Figure 13 shows the energy efficiency of CO2 conversion under plasma conditions as a function of the SEI. For all mixtures, except 60% CO2/40% N2, the efficiency decreases as the SEI is raised, i.e., the residence time is increased. As demonstrated in previous work (Moss et al., 2017), the efficiency is substantially higher than other reported works at low SEIs, and this remains the case in CO2/N2 mixtures, peaking at approximately 90% albeit with a large error. Again compared to the works of Snoeckx et al. (2016), the highest reported efficiency was 13% in a 75% CO2/25% N2 mixture. It is noted that the gas mixture containing 60% CO2 exhibits a different trend compared to the others and this is attributed to a different kinetic pathway of reduction but to validate this would require an in-depth kinetical analysis.

FIGURE 13
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Figure 13. Energy efficiency as a function of specific energy input for different gas mixtures (1 eV/molecule = ca. 3.933 J/cm3 under standard temperature and pressure).

Taking the case of pure CO2, the energy efficiency is again much higher than other works with a maximum around 35% being achieved at the lowest SEI/longest residence time. Except for raw flue gas, N2 addition has a positive effect on efficiency, and at higher values of SEI, as the N2 content is decreased the efficiency increases. It is theorized that up to 20% N2 content in the gas mixture has a positive effect on CO2 conversion and efficiency owning to the formation of N2 metastables, which are effective at transferring energy to lower energy states of CO2. Further increase in N2 quenches these metastables, and the beneficial effect is no longer observed. Furthermore, as the gas content contains more N2, a higher energy requirement is needed to ignite and sustain the plasma, and more energy is directed toward reactions of N-containing species and diverted away from CO2 dissociation. This effect becomes dominating as more N2 is added as demonstrated in other works (Heijkers et al., 2015).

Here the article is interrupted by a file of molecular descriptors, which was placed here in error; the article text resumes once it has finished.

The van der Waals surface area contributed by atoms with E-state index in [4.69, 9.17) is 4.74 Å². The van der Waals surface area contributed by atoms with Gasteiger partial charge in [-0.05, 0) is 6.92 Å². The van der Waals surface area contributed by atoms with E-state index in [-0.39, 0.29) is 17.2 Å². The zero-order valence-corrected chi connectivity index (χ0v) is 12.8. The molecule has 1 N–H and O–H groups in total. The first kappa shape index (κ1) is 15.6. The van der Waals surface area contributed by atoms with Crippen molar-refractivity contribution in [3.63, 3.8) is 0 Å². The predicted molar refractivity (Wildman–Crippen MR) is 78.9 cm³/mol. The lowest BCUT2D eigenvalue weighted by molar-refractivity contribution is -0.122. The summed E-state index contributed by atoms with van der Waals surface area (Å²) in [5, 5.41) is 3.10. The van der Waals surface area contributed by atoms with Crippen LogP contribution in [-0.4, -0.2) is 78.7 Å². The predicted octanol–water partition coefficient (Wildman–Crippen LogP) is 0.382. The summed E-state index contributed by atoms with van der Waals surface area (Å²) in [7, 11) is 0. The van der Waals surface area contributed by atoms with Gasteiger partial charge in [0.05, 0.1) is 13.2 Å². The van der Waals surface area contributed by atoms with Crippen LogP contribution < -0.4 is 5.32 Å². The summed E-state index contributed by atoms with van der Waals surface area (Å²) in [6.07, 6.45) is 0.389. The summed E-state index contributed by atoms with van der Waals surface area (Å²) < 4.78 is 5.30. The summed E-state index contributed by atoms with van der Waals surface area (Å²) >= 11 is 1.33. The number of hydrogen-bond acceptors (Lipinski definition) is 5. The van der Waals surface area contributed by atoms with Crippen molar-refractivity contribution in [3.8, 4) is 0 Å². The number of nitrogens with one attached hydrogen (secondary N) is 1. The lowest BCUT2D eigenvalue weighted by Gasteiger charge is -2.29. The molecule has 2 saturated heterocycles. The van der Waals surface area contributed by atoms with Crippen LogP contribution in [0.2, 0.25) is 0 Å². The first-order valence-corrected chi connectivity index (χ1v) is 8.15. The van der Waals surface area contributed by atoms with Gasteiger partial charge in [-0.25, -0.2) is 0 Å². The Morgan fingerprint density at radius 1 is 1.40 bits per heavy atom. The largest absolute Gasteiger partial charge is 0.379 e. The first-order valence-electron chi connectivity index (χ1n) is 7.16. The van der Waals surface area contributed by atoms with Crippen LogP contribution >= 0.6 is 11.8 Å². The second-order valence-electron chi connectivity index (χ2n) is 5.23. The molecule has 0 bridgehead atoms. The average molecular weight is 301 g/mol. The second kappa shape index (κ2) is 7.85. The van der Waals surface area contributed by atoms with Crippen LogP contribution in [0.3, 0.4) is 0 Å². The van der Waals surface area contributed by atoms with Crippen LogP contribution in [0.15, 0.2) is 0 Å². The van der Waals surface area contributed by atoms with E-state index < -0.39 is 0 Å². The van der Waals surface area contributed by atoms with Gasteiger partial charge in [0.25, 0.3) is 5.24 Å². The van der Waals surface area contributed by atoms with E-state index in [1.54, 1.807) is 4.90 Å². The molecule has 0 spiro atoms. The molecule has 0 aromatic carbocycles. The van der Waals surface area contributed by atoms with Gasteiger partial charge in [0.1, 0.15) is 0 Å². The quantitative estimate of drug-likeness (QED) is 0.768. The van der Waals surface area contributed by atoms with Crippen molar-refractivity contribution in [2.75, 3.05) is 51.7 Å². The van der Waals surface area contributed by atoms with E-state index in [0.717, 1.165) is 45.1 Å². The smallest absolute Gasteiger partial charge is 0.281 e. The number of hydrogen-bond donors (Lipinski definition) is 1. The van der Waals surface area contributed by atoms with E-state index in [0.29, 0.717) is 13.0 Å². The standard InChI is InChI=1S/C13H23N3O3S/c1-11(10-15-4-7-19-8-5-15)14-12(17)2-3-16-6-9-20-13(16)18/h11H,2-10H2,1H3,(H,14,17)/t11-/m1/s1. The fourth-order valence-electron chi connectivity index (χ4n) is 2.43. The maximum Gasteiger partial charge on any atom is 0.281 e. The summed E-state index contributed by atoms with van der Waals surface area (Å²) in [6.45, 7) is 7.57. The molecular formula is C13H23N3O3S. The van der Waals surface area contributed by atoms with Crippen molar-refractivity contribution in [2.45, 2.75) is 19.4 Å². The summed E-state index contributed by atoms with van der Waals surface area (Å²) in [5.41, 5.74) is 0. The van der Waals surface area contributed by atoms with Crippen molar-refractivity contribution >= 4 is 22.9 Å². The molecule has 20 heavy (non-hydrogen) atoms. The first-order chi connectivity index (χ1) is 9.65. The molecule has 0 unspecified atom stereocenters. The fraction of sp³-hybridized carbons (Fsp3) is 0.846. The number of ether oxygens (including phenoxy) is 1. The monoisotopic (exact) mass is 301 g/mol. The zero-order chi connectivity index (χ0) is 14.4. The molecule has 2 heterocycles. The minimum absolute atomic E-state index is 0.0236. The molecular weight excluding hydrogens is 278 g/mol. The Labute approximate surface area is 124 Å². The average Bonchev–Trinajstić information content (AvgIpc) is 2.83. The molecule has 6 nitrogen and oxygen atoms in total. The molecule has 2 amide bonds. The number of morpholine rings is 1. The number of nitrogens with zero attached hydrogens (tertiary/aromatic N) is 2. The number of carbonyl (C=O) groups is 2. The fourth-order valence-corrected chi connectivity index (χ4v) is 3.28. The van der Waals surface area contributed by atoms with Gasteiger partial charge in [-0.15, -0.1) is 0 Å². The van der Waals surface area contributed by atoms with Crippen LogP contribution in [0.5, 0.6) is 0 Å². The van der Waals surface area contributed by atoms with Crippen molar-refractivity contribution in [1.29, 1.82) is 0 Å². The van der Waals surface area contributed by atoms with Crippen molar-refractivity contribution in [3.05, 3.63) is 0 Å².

The main reason for higher efficiencies being achieved has been stated in previous work and proven by means of numerical modeling (Moss et al., 2017). The unique form of the applied voltage pulse, characterized by an initial large amplitude pulse followed by a series of smaller amplitude pulses, allows a two-step pathway of CO2 utilization to be established. During the high amplitude pulse, ionization and vibrational excitation of the gas are the dominant reactions; however, during the series of smaller amplitude pulses, dissociation of neutral and vibrationally excited CO2 reactions dominates, which is the most direct route to produce CO. In contrast to other works, the role of vibrational excitation and subsequent dissociation is not expected to play a major role in the formation of CO; as the relaxation times of such species are shorter than the inter-pulse duration. N2 vibrational species may play a role in enhancing CO2 conversion as shown in the literature but without a detailed kinetic model of this type of plasma discharge it cannot be conclusively stated. Small quantities of N-containing and O-containing molecules are expected to lower the overall conversion and efficiency as energy will be diverted toward reactions of these components but as the quantity of these is small their effects on conversion and efficiency are minimal.